The Five-Minute Walk: More than Just a Circle

The Five-Minute Walk is a standard that is best described as the average distance that a pedestrian is willing to walk before opting to drive.  The unit of measurement is commonplace in the planning profession and is often represented by a radius measuring ¼ of a mile.  The average walking speed of a human is at approximately 3 miles per hour, which translates to ¼ of a mile in five minutes.  Most planners, admittedly including myself, often represent the walking distance on a proposed plan drawing or an aerial as a circle drawn with the center of the circle on the destination.  The circle is most often represented as 1320-feet radius. 

The traditional neighborhood includes a high level of connectivity allowing actual walk distances to nearly meet the 1/4 mile radius.
The conventional suburban model of development provides a limited amount of connectivity from residences to businesses.

The problem with this basic diagram is that it does not take enough into account.  The ¼ mile radius circle shows the distance ‘as the crow flies’ or as a linear route.  Pedestrians tend to utilize sidewalks, whereas a drawing with a ¼ mile circle cannot represent this.  Major arterials, fences and walls are also commonplace in suburban locations limiting the walkability even further.  I have included a couple of diagrams in Colorado Springs, one of which is for a neighborhood coffee shop in a Pre-WWII neighborhood, which I will refer to as a traditional neighborhood, and the other is in a first ring suburban area of Colorado Springs, or conventional suburban development.  Notice that the traditional neighborhood diagram is set up on a well-connected grid of streets, whereas the other diagram includes the quintessential auto-centric street layout common in suburbia.  The traditional neighborhood has multiple intersections, allowing more access from the pedestrian.  An area with a great amount of intersections per acre and short blocks will be better suited for walking than an area with few intersections and long blocks.  The conventional suburban neighborhood is set up with a definitive hierarchy of streets, limiting the accessibility of potential walking consumers.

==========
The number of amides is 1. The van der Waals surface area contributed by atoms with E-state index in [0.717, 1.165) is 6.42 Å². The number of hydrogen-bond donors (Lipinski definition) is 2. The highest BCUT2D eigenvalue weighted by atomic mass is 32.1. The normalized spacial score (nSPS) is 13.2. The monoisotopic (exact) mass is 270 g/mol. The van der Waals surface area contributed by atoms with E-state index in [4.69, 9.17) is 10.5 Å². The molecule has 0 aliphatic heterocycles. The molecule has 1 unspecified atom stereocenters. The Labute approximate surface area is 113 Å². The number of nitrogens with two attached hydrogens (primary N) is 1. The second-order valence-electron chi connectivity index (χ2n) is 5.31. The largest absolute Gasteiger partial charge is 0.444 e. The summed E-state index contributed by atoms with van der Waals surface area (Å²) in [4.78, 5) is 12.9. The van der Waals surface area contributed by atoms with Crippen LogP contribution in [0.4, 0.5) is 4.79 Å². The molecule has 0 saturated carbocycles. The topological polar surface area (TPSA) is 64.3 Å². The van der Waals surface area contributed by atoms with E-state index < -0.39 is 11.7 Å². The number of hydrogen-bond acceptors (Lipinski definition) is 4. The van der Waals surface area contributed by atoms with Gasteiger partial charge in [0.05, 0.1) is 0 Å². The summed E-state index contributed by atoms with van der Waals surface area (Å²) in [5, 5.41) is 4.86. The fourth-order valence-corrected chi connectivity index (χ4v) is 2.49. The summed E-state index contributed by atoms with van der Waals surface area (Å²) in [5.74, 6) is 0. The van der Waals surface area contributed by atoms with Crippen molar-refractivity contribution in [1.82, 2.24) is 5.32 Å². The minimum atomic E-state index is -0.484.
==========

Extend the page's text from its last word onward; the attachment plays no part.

The two diagrams provided illustrate in a black dashed line actual distances of 1320-feet via the pedestrian.  Notice that the outer circle in the diagrams does not come close to accounting for the actual walking conditions.  As planners, we need to be careful how we represent the five-minute walk as it can be very misleading.

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